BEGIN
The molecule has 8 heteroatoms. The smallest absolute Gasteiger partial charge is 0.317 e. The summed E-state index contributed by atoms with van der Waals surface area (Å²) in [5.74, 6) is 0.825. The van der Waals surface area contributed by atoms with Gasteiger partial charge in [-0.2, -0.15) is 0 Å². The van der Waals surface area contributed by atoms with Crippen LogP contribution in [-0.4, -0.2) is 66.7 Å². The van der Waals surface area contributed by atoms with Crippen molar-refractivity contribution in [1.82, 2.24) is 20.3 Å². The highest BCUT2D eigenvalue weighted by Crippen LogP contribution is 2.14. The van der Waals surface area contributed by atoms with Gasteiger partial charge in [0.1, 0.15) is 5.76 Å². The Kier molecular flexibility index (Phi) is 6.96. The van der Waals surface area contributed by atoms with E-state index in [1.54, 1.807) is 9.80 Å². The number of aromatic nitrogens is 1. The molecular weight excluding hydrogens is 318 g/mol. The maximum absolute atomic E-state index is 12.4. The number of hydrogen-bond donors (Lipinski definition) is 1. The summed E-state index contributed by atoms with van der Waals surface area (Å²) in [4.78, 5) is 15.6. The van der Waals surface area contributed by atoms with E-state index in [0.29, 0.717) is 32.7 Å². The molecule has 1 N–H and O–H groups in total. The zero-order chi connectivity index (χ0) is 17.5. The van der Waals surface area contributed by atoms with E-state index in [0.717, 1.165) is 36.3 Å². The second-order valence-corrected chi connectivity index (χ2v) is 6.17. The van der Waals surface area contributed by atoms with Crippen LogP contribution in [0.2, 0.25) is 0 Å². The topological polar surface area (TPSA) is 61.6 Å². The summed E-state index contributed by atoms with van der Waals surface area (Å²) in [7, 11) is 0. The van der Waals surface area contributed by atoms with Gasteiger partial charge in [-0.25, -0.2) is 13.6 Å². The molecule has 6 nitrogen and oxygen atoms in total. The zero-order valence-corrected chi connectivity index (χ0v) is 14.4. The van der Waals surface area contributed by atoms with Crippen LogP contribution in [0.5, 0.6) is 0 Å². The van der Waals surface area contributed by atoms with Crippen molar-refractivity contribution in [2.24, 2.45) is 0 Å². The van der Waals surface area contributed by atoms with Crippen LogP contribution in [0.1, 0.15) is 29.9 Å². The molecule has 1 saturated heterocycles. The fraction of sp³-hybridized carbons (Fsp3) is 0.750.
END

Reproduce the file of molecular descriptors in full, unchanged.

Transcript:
The molecule has 8 heteroatoms. The smallest absolute Gasteiger partial charge is 0.317 e. The summed E-state index contributed by atoms with van der Waals surface area (Å²) in [5.74, 6) is 0.825. The van der Waals surface area contributed by atoms with Gasteiger partial charge in [-0.2, -0.15) is 0 Å². The van der Waals surface area contributed by atoms with Crippen LogP contribution in [-0.4, -0.2) is 66.7 Å². The van der Waals surface area contributed by atoms with Crippen molar-refractivity contribution in [1.82, 2.24) is 20.3 Å². The highest BCUT2D eigenvalue weighted by Crippen LogP contribution is 2.14. The van der Waals surface area contributed by atoms with Gasteiger partial charge in [0.1, 0.15) is 5.76 Å². The Kier molecular flexibility index (Phi) is 6.96. The van der Waals surface area contributed by atoms with E-state index in [1.54, 1.807) is 9.80 Å². The number of aromatic nitrogens is 1. The molecular weight excluding hydrogens is 318 g/mol. The maximum absolute atomic E-state index is 12.4. The number of hydrogen-bond donors (Lipinski definition) is 1. The summed E-state index contributed by atoms with van der Waals surface area (Å²) in [4.78, 5) is 15.6. The van der Waals surface area contributed by atoms with E-state index in [0.29, 0.717) is 32.7 Å². The molecule has 1 N–H and O–H groups in total. The zero-order chi connectivity index (χ0) is 17.5. The van der Waals surface area contributed by atoms with E-state index in [0.717, 1.165) is 36.3 Å². The second-order valence-corrected chi connectivity index (χ2v) is 6.17. The van der Waals surface area contributed by atoms with Crippen LogP contribution in [0.2, 0.25) is 0 Å². The topological polar surface area (TPSA) is 61.6 Å². The summed E-state index contributed by atoms with van der Waals surface area (Å²) in [7, 11) is 0. The van der Waals surface area contributed by atoms with Gasteiger partial charge in [-0.25, -0.2) is 13.6 Å². The molecule has 6 nitrogen and oxygen atoms in total. The zero-order valence-corrected chi connectivity index (χ0v) is 14.4. The van der Waals surface area contributed by atoms with Crippen LogP contribution in [0.5, 0.6) is 0 Å². The van der Waals surface area contributed by atoms with Crippen molar-refractivity contribution in [2.24, 2.45) is 0 Å². The van der Waals surface area contributed by atoms with Crippen LogP contribution in [0.1, 0.15) is 29.9 Å². The molecule has 1 saturated heterocycles. The fraction of sp³-hybridized carbons (Fsp3) is 0.750.